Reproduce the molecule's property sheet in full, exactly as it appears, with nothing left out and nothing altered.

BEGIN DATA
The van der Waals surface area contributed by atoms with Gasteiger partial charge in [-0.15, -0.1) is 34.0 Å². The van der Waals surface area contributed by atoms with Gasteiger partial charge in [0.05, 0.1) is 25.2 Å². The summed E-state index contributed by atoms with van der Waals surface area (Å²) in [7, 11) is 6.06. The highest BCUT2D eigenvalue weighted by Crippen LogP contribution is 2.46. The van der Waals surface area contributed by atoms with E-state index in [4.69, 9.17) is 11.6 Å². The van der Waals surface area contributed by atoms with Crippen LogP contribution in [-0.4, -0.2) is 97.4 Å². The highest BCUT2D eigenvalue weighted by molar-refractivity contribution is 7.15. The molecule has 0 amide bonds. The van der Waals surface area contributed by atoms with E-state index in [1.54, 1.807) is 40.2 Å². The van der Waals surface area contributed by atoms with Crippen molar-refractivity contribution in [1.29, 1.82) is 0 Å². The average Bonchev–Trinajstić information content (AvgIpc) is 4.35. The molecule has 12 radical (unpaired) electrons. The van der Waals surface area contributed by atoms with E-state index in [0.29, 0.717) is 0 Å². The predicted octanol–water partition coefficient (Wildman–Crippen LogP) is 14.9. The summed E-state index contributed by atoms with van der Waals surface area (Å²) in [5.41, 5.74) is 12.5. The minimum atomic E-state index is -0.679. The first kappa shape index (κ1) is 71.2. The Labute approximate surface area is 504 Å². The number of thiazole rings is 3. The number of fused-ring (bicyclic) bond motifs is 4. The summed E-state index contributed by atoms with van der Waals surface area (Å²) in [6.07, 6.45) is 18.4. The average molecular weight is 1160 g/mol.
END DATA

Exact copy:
The van der Waals surface area contributed by atoms with Gasteiger partial charge in [-0.15, -0.1) is 34.0 Å². The van der Waals surface area contributed by atoms with Gasteiger partial charge in [0.05, 0.1) is 25.2 Å². The summed E-state index contributed by atoms with van der Waals surface area (Å²) in [7, 11) is 6.06. The highest BCUT2D eigenvalue weighted by Crippen LogP contribution is 2.46. The van der Waals surface area contributed by atoms with E-state index in [4.69, 9.17) is 11.6 Å². The van der Waals surface area contributed by atoms with Crippen LogP contribution in [-0.4, -0.2) is 97.4 Å². The highest BCUT2D eigenvalue weighted by molar-refractivity contribution is 7.15. The molecule has 0 amide bonds. The van der Waals surface area contributed by atoms with E-state index in [1.54, 1.807) is 40.2 Å². The van der Waals surface area contributed by atoms with Crippen molar-refractivity contribution in [1.29, 1.82) is 0 Å². The average Bonchev–Trinajstić information content (AvgIpc) is 4.35. The molecule has 12 radical (unpaired) electrons. The van der Waals surface area contributed by atoms with E-state index in [0.29, 0.717) is 0 Å². The predicted octanol–water partition coefficient (Wildman–Crippen LogP) is 14.9. The summed E-state index contributed by atoms with van der Waals surface area (Å²) in [5.41, 5.74) is 12.5. The minimum atomic E-state index is -0.679. The first kappa shape index (κ1) is 71.2. The Labute approximate surface area is 504 Å². The number of thiazole rings is 3. The number of fused-ring (bicyclic) bond motifs is 4. The summed E-state index contributed by atoms with van der Waals surface area (Å²) in [6.07, 6.45) is 18.4. The average molecular weight is 1160 g/mol.